Dear Call Box: Years ago there was a fish camp called Shady Rest in Oceanway. Tell me about it.
D.E., Murray Hill
Dear D.E.: Shady Rest was one of those rustic camps with stately oak trees that you reached via a long unpaved road. There wasn’t much along Starratt Road then, just a home here and there. And lots of woods and wildlife. Sightings of bobcats and Florida panthers weren’t unusual in the 1940s.
There was no electricity in the area, said Cookie Faling Davis, whose father bought the camp that was situated near the creeks that dotted the area. He had a huge diesel generator that supplied power to the camp’s store, their house and cabins.
Where you had fish camps, you had cats, Davis said. At one point, there were 24 of them, including domesticated bobcats.
“We had one kitten who was cross-eyed, and one who I think was mentally challenged,” she said. “H20 would see you at the end of the dock, walk down the embankment, swim out, climb the ladder, visit with you and walk back to shore on the dock.”
Gypsies set up camp there in the years just after World War II. Later there were peacocks that greeted visitors, said Prissy Lee, while Grace Huskey recalled being baptized in the creek.
Davis doesn’t know who established the camp or when it opened. Her father, Robert Faling, was an accountant “who really wanted to be on the land.” He commuted to Jacksonville while her mother, Edith Copeland-Faling, and her grandmother, Henrietta Anderson-Copeland, ran the camp during the week.
“My dad and uncles, who came to stay for a while, got the place fixed up, and it looked like a park,” Davis said. “They built boat ramps, bathrooms, picnic tables, live bait wells and a cattle crossing, since there was no fence law and the cows would come and eat Daddy’s flowers and plants.”
There was a store with a jukebox and a kitchen, an old farm house with a screened-in front porch and three or four cabins that her father rented out. Her family ate in the restaurant where she recalls a picture, “really an advertisement,” for Budweiser beer called “Custer’s Last Stand.”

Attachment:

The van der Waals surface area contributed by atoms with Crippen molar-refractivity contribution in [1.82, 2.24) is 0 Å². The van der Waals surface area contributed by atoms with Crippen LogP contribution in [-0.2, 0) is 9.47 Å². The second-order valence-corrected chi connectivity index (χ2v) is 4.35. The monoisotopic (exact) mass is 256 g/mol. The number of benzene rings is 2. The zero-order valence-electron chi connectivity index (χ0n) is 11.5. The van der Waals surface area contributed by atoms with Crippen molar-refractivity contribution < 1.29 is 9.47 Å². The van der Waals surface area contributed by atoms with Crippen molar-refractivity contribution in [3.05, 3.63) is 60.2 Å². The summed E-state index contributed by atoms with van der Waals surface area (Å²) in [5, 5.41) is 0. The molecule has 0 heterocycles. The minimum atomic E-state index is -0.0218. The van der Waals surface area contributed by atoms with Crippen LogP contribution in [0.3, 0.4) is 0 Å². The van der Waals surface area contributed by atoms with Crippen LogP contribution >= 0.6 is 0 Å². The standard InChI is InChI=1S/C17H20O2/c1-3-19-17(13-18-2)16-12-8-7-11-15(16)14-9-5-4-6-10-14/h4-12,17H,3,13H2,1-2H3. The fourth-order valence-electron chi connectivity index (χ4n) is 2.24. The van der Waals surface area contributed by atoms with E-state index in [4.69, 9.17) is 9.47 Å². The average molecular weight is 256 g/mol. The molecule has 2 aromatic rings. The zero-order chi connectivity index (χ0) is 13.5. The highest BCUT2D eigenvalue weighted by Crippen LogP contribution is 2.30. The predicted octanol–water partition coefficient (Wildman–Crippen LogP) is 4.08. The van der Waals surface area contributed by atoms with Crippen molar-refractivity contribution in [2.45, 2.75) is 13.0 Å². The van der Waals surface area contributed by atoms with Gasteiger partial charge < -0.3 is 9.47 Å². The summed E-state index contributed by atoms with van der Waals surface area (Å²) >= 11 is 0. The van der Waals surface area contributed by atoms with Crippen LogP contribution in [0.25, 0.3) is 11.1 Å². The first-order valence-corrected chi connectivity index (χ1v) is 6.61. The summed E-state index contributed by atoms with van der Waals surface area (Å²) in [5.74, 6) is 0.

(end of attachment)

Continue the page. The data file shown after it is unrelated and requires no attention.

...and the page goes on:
As Shady Rest became a popular place for family outings, her grandmother became famous for her deviled crabs (Davis has the recipe), and people would come on weekends to feast on them. On Sundays regular visitors would put down their nets, pick up their fiddles, gather in the store and fiddle away the afternoon, Davis said.
When duck-hunting season opened, she said, people would show up in the middle of the night. Fishermen could rent boats to snare trout, sheepshead, drum, flounder and bottom fish. There was no charge to go on the dock.
The bait well, built on the tideline, was 6 to 8 feet across, 10 to 12 feet long and probably 5 feet deep.
“When the tide came in, the small fish and shrimp came in through the opening in the deep end of the well, then the gates were closed and we had bait to sell to customers,” Davis said. “The whole thing was covered by a roof-screened enclosure. These nice river shrimp sold for about a quarter a pound for bait.”
A swimming pool was built about the same time as the bait well and was about the same size though not as deep, she said.
“First they poured a concrete slab, and then they laid blocks about 3½ feet high and made steps up in and out,” Davis said. “Grandma kept saying the blocks weren’t going to hold. After what seemed eons to my sister and me, the sealer dried and hoses were put inside to fill the pool.”